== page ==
"It's not that people can't play good golf," one coach told me. "It's that not everyone can play good golf that way.”


Walter Iooss Jr.

The main reason why many coaches like to see the clubhead in line with the hands at the top is because it aligns the weight of the club with the direction your arms pull on the downswing.

Think of it like a water tube behind a turning boat. The further away the tube is from the boat when the boat turns left, the more the tube will swing out to the right before re-aligning with the direction of the boat.


When the club gets across from the hands, you'll often see good players fling the weight of the club behind their hands and body. Usually they get the club stuck so far behind their hands that they never get it around in front of them, and miss out to the right. This is happening a lot to Rory these days: This season, he's missing fairways to the right about 60 percent more than he's missing them to the left, and they were a common theme during his final round at Pinehurst.

But players who do this tend to throw in some wicked left misses, especially under pressure, because they'll overcorrect with an aggressive roll of their wrists. Think about where Rory started missing on the closing stretches of his final two rounds. He yanked his approach left of the 16th green on Saturday, then did the same on Sunday, then missed his driver left on 18.

So, does it matter? And should he change it?

There are some stats to suggest there’s room for improvement, but categorical answers are admittedly hard to find.

  • Rory's about 0.7 strokes worse in SG: Off The Tee his past four years on tour than his first four years as a full-time PGA Tour player, but that may be explained by an influx of young, athletic bombers who can get closer to Rory off the tee than in the past.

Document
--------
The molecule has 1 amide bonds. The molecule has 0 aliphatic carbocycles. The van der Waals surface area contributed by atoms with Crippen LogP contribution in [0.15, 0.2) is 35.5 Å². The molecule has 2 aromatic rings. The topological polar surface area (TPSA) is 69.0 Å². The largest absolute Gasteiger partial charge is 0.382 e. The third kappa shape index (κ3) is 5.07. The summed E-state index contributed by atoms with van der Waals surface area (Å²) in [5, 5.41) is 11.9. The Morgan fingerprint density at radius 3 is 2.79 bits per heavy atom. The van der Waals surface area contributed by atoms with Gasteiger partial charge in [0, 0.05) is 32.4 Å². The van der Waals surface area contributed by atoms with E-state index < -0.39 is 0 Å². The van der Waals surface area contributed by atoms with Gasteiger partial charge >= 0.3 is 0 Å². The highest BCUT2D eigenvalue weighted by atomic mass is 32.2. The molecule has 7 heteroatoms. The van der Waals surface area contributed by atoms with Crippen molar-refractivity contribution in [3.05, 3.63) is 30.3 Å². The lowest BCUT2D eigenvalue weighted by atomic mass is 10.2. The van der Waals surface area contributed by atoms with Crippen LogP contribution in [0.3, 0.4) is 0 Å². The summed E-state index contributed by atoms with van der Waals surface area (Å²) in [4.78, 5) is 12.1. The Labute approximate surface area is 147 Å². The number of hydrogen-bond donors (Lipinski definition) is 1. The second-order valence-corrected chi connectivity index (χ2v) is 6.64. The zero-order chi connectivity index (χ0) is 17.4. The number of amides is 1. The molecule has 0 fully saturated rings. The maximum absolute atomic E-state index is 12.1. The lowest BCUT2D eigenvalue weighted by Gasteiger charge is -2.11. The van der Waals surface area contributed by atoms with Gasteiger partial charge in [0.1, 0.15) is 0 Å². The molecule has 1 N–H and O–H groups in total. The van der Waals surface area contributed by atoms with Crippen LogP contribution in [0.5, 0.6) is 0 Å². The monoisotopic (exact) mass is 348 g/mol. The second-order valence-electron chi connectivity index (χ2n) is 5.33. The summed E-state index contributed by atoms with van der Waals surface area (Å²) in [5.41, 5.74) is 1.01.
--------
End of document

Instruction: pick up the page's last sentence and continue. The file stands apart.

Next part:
• His proximity to the hole is worse, but within a paltry two feet.
  • Rory's about 0.07 shots worse from SG: Approach these days, though his last two seasons he's finished above his 12-season SG: Approach average.

As Paul McGinley rightly pointed out to Brandel Chamblee when he made a similar point after the final round on Golf Channel's Live From broadcast: Rory has all the tools to win, and was two short putts away from lifting the trophy. This a year after falling short to a career performance from Wyndham Clark, which followed a career performance from Cameron Smith a year before that.

It's scary to say that a great golfer should make some changes because he could get even better, but in Rory's case, my gut reaction is that the race car needs some minor tuning. It's not the biggest change, as far as golf swing changes go. We're talking tweaks here, not overhauls.

Besides, if anecdotes count for anything, Rory's actions suggest he thinks there's room for some technical improvement, too:

It’s a problem of abundance, both of talent and potential. It's a quintessentially Rory one, too. He’s an impossibly good ball-striker by any objective metric; the No. 3-ranked player in the world with the most consistent major record of any player of his generation. Only with Rory could we wonder if he’s leaving even more on the table.